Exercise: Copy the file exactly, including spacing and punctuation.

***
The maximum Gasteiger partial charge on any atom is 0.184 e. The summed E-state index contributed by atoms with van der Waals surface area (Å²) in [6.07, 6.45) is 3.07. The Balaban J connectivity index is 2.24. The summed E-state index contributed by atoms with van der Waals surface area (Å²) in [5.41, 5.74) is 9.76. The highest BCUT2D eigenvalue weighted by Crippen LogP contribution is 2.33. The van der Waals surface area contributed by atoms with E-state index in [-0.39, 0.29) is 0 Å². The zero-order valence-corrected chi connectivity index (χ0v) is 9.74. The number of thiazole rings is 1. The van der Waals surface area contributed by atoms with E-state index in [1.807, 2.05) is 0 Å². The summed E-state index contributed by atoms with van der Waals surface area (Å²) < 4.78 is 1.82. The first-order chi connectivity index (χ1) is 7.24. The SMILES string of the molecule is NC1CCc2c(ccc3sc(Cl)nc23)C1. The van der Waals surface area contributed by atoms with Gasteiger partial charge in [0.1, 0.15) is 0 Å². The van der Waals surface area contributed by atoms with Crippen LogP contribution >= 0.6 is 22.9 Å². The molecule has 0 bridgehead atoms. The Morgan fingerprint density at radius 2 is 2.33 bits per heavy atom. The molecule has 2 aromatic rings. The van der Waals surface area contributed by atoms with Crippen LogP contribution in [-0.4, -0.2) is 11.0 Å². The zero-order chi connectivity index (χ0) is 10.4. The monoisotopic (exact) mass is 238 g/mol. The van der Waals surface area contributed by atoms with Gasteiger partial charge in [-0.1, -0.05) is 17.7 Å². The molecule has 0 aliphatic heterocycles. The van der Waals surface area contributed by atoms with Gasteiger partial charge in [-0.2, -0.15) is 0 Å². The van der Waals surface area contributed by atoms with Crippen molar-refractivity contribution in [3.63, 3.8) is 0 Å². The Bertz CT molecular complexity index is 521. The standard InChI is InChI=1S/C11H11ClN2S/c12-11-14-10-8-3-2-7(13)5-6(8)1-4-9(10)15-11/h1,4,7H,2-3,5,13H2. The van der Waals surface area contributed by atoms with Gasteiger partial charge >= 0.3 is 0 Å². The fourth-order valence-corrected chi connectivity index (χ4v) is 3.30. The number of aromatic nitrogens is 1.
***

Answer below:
The maximum Gasteiger partial charge on any atom is 0.184 e. The summed E-state index contributed by atoms with van der Waals surface area (Å²) in [6.07, 6.45) is 3.07. The Balaban J connectivity index is 2.24. The summed E-state index contributed by atoms with van der Waals surface area (Å²) in [5.41, 5.74) is 9.76. The highest BCUT2D eigenvalue weighted by Crippen LogP contribution is 2.33. The van der Waals surface area contributed by atoms with E-state index in [-0.39, 0.29) is 0 Å². The zero-order valence-corrected chi connectivity index (χ0v) is 9.74. The number of thiazole rings is 1. The van der Waals surface area contributed by atoms with E-state index in [1.807, 2.05) is 0 Å². The summed E-state index contributed by atoms with van der Waals surface area (Å²) < 4.78 is 1.82. The first-order chi connectivity index (χ1) is 7.24. The SMILES string of the molecule is NC1CCc2c(ccc3sc(Cl)nc23)C1. The van der Waals surface area contributed by atoms with Gasteiger partial charge in [0.1, 0.15) is 0 Å². The van der Waals surface area contributed by atoms with Crippen LogP contribution >= 0.6 is 22.9 Å². The molecule has 0 bridgehead atoms. The Morgan fingerprint density at radius 2 is 2.33 bits per heavy atom. The molecule has 2 aromatic rings. The van der Waals surface area contributed by atoms with Crippen LogP contribution in [-0.4, -0.2) is 11.0 Å². The zero-order chi connectivity index (χ0) is 10.4. The monoisotopic (exact) mass is 238 g/mol. The van der Waals surface area contributed by atoms with Gasteiger partial charge in [-0.1, -0.05) is 17.7 Å². The molecule has 0 aliphatic heterocycles. The van der Waals surface area contributed by atoms with Gasteiger partial charge in [-0.2, -0.15) is 0 Å². The van der Waals surface area contributed by atoms with Crippen molar-refractivity contribution in [3.63, 3.8) is 0 Å². The Bertz CT molecular complexity index is 521. The standard InChI is InChI=1S/C11H11ClN2S/c12-11-14-10-8-3-2-7(13)5-6(8)1-4-9(10)15-11/h1,4,7H,2-3,5,13H2. The van der Waals surface area contributed by atoms with Gasteiger partial charge >= 0.3 is 0 Å². The fourth-order valence-corrected chi connectivity index (χ4v) is 3.30. The number of aromatic nitrogens is 1.